Germinating the seeds
Germination is similar to Begonia seeds (not tropical, terrarium Begonias), so if you have grown them successfully from seed, you may use the same technique.
Getting started -- Use about 6 to 10 small pots or cups that are 2-4 inches (5-10 cm) tall. The pots should have drainage holes.
Use a well-draining soil. A typical soil mix for germinating them is 3 parts potting soil to 2 parts perlite or coarse sand. An alternate mix is equal parts of coir fiber (or peat moss) and perlite.
The seeds are very small, so work in a well-lit area. Sprinkle several seeds evenly across the surface of each pot. An easy way to pick up the seeds is by breathing on your finger tip to lightly moisten it, then dabbing the seeds with it.
Next, add a very thin layer of long-fiber sphagnum moss (not finely ground), to help maintain moisture around the seeds. If you don't have this, use perlite or coir fiber, but screen it first of any powder-sized particles. Do not add too much of this top layer, because light is needed for germination. Its purpose is simply to maintain moisture around the seeds. Then add water until the soil is evenly moist (but not soggy).
Until the seeds sprout, ensure that the soil surface never dries out. A good way to maintain high humidity is by enclosing the pots in a plastic container or bag. Leave it open a crack to let in fresh air. Once or twice a day, drip a few drops of water on the surface to keep it moist.
The best temperature for germination is around 68-75 degrees F (2-24°C) during the day, and 64-70°F (18-21°C) at night. Avoid letting them above 77 degrees F (25°C). I recommend placing a minimum/maximum thermometer near the pots, especially if using a heating mat.
The seeds need light to germinate, so place the containers in a very bright spot out of direct sun. A fluorescent bulb kept 4 inches (10 cm) above them provides the right amount of light. Give at least 12 hours of bright light per day.
The seeds should start sprouting in about 3 weeks, but may take longer at cooler temperatures. Once they sprout, continue dripping water on the soil surface daily the first month, since young seedlings have a small root system. A week after they sprout, open the plastic container or bag slightly more, to allow a little more air circulation.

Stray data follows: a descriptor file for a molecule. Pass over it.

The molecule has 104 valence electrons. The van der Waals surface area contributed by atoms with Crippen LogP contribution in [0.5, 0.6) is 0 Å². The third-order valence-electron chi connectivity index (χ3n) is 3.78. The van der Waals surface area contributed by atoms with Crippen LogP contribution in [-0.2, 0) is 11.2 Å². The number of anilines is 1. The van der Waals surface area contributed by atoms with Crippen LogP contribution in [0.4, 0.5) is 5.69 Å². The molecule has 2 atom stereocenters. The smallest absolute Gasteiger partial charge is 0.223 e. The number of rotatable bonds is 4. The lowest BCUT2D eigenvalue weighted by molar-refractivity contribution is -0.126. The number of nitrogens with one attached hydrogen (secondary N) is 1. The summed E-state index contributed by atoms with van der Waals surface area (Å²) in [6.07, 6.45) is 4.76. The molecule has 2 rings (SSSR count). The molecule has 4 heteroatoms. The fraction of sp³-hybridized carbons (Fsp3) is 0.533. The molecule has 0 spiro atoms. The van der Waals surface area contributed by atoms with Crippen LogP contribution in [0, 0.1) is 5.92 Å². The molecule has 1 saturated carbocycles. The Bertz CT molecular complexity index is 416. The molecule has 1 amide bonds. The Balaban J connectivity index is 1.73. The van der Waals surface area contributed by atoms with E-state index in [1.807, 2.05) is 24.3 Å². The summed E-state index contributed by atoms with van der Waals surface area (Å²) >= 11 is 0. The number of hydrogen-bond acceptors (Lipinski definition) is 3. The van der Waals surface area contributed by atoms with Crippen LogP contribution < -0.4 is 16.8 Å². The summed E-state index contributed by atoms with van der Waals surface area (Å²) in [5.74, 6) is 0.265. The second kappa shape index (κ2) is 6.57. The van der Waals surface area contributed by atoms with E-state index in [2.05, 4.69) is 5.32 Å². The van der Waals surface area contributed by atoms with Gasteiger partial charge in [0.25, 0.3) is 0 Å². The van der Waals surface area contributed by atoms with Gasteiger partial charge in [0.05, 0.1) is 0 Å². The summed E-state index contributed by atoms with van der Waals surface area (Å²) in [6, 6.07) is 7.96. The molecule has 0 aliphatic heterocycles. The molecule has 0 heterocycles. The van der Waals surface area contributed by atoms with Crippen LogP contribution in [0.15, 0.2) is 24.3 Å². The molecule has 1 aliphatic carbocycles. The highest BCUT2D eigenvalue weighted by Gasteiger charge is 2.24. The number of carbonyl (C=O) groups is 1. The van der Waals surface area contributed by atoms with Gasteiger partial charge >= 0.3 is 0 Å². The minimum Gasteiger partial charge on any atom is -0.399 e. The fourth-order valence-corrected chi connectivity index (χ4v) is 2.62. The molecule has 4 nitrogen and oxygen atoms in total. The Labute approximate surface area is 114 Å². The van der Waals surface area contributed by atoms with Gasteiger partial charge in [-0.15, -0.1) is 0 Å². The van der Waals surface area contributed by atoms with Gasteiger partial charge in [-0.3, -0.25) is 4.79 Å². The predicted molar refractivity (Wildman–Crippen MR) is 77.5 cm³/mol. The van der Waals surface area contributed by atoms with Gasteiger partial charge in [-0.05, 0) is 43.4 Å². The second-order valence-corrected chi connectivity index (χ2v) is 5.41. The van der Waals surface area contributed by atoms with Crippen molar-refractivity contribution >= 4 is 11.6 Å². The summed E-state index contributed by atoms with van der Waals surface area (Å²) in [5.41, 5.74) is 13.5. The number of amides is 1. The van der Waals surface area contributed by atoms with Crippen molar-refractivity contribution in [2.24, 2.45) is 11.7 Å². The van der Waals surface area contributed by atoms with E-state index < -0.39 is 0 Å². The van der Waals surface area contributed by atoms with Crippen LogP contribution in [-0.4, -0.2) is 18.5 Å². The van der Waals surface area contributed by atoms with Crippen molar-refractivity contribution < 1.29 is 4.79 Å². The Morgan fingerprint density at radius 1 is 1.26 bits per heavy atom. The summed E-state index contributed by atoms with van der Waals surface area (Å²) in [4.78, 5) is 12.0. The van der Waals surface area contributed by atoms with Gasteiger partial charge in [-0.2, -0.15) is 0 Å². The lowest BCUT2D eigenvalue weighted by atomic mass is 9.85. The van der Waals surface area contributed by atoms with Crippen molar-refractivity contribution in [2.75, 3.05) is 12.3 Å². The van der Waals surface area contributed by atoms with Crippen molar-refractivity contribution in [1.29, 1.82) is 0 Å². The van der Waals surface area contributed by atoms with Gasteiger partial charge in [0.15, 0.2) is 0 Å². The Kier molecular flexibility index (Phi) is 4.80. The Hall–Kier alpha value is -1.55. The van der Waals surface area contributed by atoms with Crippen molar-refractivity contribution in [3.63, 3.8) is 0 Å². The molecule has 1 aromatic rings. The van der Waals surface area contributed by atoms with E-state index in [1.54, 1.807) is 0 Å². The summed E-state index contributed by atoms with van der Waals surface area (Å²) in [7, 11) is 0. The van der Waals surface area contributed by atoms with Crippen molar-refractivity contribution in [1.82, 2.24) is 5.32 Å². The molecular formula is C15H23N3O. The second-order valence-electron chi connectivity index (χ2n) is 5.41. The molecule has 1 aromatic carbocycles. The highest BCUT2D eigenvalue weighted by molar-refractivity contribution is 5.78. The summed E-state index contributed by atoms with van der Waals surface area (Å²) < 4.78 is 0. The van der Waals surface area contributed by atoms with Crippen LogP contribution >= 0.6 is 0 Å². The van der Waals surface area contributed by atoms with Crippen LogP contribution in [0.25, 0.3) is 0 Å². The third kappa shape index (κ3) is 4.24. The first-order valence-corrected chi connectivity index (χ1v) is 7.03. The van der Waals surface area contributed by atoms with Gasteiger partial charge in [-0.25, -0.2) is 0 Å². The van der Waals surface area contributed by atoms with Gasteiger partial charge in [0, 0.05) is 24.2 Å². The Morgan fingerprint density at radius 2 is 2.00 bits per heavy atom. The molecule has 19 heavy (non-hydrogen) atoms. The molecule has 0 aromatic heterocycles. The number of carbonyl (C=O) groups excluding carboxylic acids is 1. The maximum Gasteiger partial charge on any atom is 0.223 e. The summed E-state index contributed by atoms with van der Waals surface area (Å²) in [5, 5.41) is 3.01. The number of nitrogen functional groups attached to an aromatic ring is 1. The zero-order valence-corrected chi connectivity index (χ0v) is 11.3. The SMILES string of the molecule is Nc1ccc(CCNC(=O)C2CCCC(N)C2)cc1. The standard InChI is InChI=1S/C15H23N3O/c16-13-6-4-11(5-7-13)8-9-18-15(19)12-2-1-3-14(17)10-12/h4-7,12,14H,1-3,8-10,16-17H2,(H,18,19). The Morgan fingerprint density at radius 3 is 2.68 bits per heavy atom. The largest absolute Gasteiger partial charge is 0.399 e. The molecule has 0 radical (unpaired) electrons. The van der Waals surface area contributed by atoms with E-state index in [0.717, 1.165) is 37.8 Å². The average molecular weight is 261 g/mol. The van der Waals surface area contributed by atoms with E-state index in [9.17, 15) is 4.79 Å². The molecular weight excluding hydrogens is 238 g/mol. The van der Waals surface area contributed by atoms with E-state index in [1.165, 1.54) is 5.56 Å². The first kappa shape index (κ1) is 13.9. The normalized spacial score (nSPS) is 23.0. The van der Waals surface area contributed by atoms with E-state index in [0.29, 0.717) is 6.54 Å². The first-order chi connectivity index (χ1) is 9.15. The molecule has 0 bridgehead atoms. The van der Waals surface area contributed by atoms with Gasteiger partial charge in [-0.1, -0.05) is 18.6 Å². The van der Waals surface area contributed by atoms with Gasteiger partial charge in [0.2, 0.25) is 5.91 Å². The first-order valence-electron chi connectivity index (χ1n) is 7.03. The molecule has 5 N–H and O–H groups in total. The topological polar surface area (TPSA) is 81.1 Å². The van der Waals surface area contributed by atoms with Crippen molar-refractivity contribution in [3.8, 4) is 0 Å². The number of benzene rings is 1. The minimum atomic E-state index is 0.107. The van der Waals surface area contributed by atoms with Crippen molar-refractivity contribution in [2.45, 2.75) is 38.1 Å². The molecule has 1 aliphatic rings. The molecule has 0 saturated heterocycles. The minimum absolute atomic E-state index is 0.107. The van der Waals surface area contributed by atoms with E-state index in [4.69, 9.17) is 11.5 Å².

When the seedlings are a month old, you may remove the plastic container and carefully pull them and transplant them, however i recommend simply cutting off any slower ones, and leaving 1 strong seedling in each pot.
Fertilizing -- For the first 2 months, feed once a week with a very dilute (1/8 strength) liquid fertilizer. Hydroponic fertilizer (non-organic) is best for this, because it is easily absorbed and nutritionally complete. Don't saturate the entire soil, just moisten the surface.
After 2 months, you may switch to a slow-release (pelleted or organic) fertilizer.
On older plants, it's normal for an older leaf to occasionally turn yellow and drop, but if it seems excessive, the plant may need more nitrogen fertilizer. The soil could also be too dry down in the root zone.
Watering -- Once the seedlings are a month old, you may allow the soil surface to dry between waterings, but keep the rest of the soil evenly moist (but not soggy).
Lighting -- The plant likes part sun, and will probably need protection from strong afternoon sun.
Transplanting -- When the seedlings are 2-3 months old, repot to a larger container about 1 quart (1 liter) in size. Repot gently to avoid damaging the root hairs. Protect from direct sun the first week after repotting.
Climate -- The plant grows well in mild daytime temperatures and cool but frost-free nights. Little is known about its climate tolerances, but it's possible that it might not thrive if temperatures consistently get above 85° F (29°C) and nights are above 65°F (18°C). It probably cannot survive below about 28° F (-2°C). Indoors, keep the humidity above about 40-45%, perhaps with the use of an ultrasonic humidifier if necessary.
If you have any questions or problems, please email me.
Enjoy your plants!
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